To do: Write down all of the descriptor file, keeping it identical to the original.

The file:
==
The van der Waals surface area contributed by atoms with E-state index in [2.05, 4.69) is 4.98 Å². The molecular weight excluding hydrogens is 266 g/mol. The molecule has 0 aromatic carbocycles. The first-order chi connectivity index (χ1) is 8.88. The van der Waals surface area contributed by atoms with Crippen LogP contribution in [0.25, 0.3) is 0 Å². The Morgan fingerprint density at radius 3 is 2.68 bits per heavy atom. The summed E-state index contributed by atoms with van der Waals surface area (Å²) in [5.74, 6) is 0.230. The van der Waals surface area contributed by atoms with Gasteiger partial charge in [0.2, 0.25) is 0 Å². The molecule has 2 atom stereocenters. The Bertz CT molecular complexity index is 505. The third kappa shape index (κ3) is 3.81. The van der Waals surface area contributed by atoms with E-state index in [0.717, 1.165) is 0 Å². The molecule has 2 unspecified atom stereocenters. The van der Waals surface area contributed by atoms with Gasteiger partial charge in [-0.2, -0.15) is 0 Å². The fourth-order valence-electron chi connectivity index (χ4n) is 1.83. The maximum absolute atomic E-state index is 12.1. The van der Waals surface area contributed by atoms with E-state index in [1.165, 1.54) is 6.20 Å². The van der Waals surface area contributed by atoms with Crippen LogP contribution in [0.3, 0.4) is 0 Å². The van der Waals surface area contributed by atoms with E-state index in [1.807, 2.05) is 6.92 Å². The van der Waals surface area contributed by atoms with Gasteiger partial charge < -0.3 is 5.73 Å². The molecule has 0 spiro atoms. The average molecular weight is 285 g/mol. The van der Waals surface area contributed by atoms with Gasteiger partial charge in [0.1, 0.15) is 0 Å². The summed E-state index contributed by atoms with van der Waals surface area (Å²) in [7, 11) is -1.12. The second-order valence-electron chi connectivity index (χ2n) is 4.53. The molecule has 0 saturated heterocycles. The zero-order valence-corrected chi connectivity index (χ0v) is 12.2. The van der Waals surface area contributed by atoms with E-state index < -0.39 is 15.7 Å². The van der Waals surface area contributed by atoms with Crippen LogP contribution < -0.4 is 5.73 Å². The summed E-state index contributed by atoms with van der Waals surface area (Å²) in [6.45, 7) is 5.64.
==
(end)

The van der Waals surface area contributed by atoms with E-state index in [2.05, 4.69) is 4.98 Å². The molecular weight excluding hydrogens is 266 g/mol. The molecule has 0 aromatic carbocycles. The first-order chi connectivity index (χ1) is 8.88. The van der Waals surface area contributed by atoms with Crippen LogP contribution in [0.25, 0.3) is 0 Å². The Morgan fingerprint density at radius 3 is 2.68 bits per heavy atom. The summed E-state index contributed by atoms with van der Waals surface area (Å²) in [5.74, 6) is 0.230. The van der Waals surface area contributed by atoms with Gasteiger partial charge in [0.2, 0.25) is 0 Å². The molecule has 2 atom stereocenters. The Bertz CT molecular complexity index is 505. The third kappa shape index (κ3) is 3.81. The van der Waals surface area contributed by atoms with E-state index in [0.717, 1.165) is 0 Å². The molecule has 2 unspecified atom stereocenters. The van der Waals surface area contributed by atoms with Gasteiger partial charge in [-0.2, -0.15) is 0 Å². The fourth-order valence-electron chi connectivity index (χ4n) is 1.83. The maximum absolute atomic E-state index is 12.1. The van der Waals surface area contributed by atoms with E-state index in [1.165, 1.54) is 6.20 Å². The van der Waals surface area contributed by atoms with Crippen LogP contribution in [0.3, 0.4) is 0 Å². The van der Waals surface area contributed by atoms with E-state index in [1.807, 2.05) is 6.92 Å². The van der Waals surface area contributed by atoms with Gasteiger partial charge < -0.3 is 5.73 Å². The molecule has 0 spiro atoms. The average molecular weight is 285 g/mol. The van der Waals surface area contributed by atoms with Gasteiger partial charge in [0.1, 0.15) is 0 Å². The summed E-state index contributed by atoms with van der Waals surface area (Å²) in [7, 11) is -1.12. The second-order valence-electron chi connectivity index (χ2n) is 4.53. The molecule has 0 saturated heterocycles. The zero-order valence-corrected chi connectivity index (χ0v) is 12.2. The van der Waals surface area contributed by atoms with E-state index < -0.39 is 15.7 Å². The van der Waals surface area contributed by atoms with Crippen LogP contribution < -0.4 is 5.73 Å². The summed E-state index contributed by atoms with van der Waals surface area (Å²) in [6.45, 7) is 5.64.